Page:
The introduction of two special plans D and E to cater for the high tech hospitals is now recognised to have been erroneous. The pricing of the two plans, particularly plan E, was bound to be at a level which would appeal to a relatively small number of subscribers. Furthermore, these subscribers are in the higher income brackets and older age categories, and as such have a greater demand for healthcare and a higher claims rate. It was inevitable that plans D and E would suffer from adverse selection (i.e. the tendency for those subscribers with a poor health record to select the highest level of cover they can afford). Anyone subscribing to plans D and E would also desire to be treated in the high tech hospitals even for procedures which could be treated just as effectively in another acute private hospital at a far lower cost to the VHI.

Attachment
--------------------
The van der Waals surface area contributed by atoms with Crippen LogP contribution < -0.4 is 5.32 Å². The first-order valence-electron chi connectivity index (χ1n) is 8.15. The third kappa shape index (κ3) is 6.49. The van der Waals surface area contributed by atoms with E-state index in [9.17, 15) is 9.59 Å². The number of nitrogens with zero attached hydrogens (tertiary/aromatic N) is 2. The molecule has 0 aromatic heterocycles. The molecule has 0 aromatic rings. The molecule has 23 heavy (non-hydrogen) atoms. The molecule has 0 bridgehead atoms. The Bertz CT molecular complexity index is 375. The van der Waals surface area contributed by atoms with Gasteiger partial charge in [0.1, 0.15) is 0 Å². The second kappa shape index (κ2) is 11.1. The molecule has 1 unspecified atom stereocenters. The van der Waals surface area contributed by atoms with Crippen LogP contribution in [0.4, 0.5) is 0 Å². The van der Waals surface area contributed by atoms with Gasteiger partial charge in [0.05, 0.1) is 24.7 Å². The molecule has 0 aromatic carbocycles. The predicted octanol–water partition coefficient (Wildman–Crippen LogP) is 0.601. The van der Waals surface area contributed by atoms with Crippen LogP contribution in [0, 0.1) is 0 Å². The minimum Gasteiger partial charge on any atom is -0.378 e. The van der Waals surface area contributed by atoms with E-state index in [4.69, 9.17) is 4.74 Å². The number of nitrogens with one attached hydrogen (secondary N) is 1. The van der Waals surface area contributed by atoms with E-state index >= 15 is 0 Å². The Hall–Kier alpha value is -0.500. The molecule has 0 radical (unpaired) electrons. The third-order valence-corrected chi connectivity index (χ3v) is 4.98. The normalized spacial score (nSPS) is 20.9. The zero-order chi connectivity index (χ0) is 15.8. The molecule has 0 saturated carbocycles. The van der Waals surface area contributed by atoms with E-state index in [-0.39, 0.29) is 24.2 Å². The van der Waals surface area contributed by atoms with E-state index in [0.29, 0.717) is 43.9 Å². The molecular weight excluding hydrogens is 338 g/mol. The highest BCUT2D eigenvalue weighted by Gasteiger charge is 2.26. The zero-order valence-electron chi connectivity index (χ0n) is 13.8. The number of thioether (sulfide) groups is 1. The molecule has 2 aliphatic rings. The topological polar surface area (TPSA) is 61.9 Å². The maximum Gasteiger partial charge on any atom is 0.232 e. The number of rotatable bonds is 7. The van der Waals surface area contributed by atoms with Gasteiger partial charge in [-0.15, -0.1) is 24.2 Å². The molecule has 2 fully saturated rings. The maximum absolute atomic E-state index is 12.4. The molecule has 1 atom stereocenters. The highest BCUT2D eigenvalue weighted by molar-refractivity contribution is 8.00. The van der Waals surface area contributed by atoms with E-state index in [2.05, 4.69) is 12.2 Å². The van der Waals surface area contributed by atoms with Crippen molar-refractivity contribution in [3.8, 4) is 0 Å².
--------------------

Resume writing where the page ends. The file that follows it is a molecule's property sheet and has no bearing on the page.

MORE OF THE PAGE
It is now clear that the present plan structure will need to be radically overhauled over the next two years. [I do not know if that happened]. . . . . . Any member wishing to avail of their facilities [those of the high tech hospitals, although we should not refer to them as that because modern technology is now more widely available] for procedures which can be carried out effectively in one of the traditional acute private hospitals will be given the option of purchasing additional cover. This additional cover will not be subject to community rating but will be economically underwritten.
I do not believe that ever happened. This plan made many recommendations which were never put into place. It also stated that "Larger increases are being applied to plans C, D and E in an attempt to bring them a step closer towards becoming self-financing.". This happened initially but it did not continue, otherwise the chief executive would not be quoted as saying that "claims are greater than subscription income from plans C, D and E".
This is a great inequity for over 80 per cent of VHI subscribers who are not the most affluent in our society but who value private health care. I pointed out before that under this system people had a choice of doctor and they also had control over the timing of an elective procedure. We have to see if it is just to subsidise hotel accommodation for the higher schemes from the moneys collected from the lower schemes.